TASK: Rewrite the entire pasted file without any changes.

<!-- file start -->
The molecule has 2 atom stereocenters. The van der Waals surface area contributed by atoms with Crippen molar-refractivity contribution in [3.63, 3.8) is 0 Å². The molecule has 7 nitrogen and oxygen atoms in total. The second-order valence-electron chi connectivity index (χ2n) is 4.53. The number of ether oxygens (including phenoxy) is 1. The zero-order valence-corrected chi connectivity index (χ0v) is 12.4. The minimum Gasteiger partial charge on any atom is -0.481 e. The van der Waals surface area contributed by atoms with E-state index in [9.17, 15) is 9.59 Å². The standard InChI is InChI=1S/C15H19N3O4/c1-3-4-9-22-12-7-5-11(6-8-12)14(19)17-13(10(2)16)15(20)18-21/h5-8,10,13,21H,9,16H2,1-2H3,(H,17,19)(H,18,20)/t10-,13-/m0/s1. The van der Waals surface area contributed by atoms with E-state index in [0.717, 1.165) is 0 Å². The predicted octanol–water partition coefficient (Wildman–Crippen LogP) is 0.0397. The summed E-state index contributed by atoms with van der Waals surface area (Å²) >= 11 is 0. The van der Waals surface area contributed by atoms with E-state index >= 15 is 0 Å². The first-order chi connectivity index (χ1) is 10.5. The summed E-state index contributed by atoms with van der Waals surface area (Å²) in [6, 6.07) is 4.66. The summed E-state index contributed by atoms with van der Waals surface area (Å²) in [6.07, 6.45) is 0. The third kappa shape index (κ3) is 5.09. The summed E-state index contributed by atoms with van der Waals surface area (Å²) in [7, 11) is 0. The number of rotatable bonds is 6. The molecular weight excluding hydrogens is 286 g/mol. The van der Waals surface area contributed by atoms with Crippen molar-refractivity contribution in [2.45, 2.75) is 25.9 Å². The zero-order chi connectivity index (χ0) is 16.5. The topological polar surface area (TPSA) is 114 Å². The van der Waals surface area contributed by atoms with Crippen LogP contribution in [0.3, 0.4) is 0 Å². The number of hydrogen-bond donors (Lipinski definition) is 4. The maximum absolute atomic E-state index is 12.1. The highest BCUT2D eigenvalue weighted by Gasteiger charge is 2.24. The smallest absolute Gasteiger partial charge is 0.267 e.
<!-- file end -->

The molecule has 2 atom stereocenters. The van der Waals surface area contributed by atoms with Crippen molar-refractivity contribution in [3.63, 3.8) is 0 Å². The molecule has 7 nitrogen and oxygen atoms in total. The second-order valence-electron chi connectivity index (χ2n) is 4.53. The number of ether oxygens (including phenoxy) is 1. The zero-order valence-corrected chi connectivity index (χ0v) is 12.4. The minimum Gasteiger partial charge on any atom is -0.481 e. The van der Waals surface area contributed by atoms with E-state index in [9.17, 15) is 9.59 Å². The standard InChI is InChI=1S/C15H19N3O4/c1-3-4-9-22-12-7-5-11(6-8-12)14(19)17-13(10(2)16)15(20)18-21/h5-8,10,13,21H,9,16H2,1-2H3,(H,17,19)(H,18,20)/t10-,13-/m0/s1. The van der Waals surface area contributed by atoms with E-state index in [0.717, 1.165) is 0 Å². The predicted octanol–water partition coefficient (Wildman–Crippen LogP) is 0.0397. The summed E-state index contributed by atoms with van der Waals surface area (Å²) >= 11 is 0. The van der Waals surface area contributed by atoms with E-state index >= 15 is 0 Å². The first-order chi connectivity index (χ1) is 10.5. The summed E-state index contributed by atoms with van der Waals surface area (Å²) in [6, 6.07) is 4.66. The summed E-state index contributed by atoms with van der Waals surface area (Å²) in [6.07, 6.45) is 0. The third kappa shape index (κ3) is 5.09. The summed E-state index contributed by atoms with van der Waals surface area (Å²) in [7, 11) is 0. The number of rotatable bonds is 6. The molecular weight excluding hydrogens is 286 g/mol. The van der Waals surface area contributed by atoms with Crippen molar-refractivity contribution in [2.45, 2.75) is 25.9 Å². The zero-order chi connectivity index (χ0) is 16.5. The topological polar surface area (TPSA) is 114 Å². The van der Waals surface area contributed by atoms with Crippen LogP contribution in [0.3, 0.4) is 0 Å². The number of hydrogen-bond donors (Lipinski definition) is 4. The maximum absolute atomic E-state index is 12.1. The highest BCUT2D eigenvalue weighted by Gasteiger charge is 2.24. The smallest absolute Gasteiger partial charge is 0.267 e.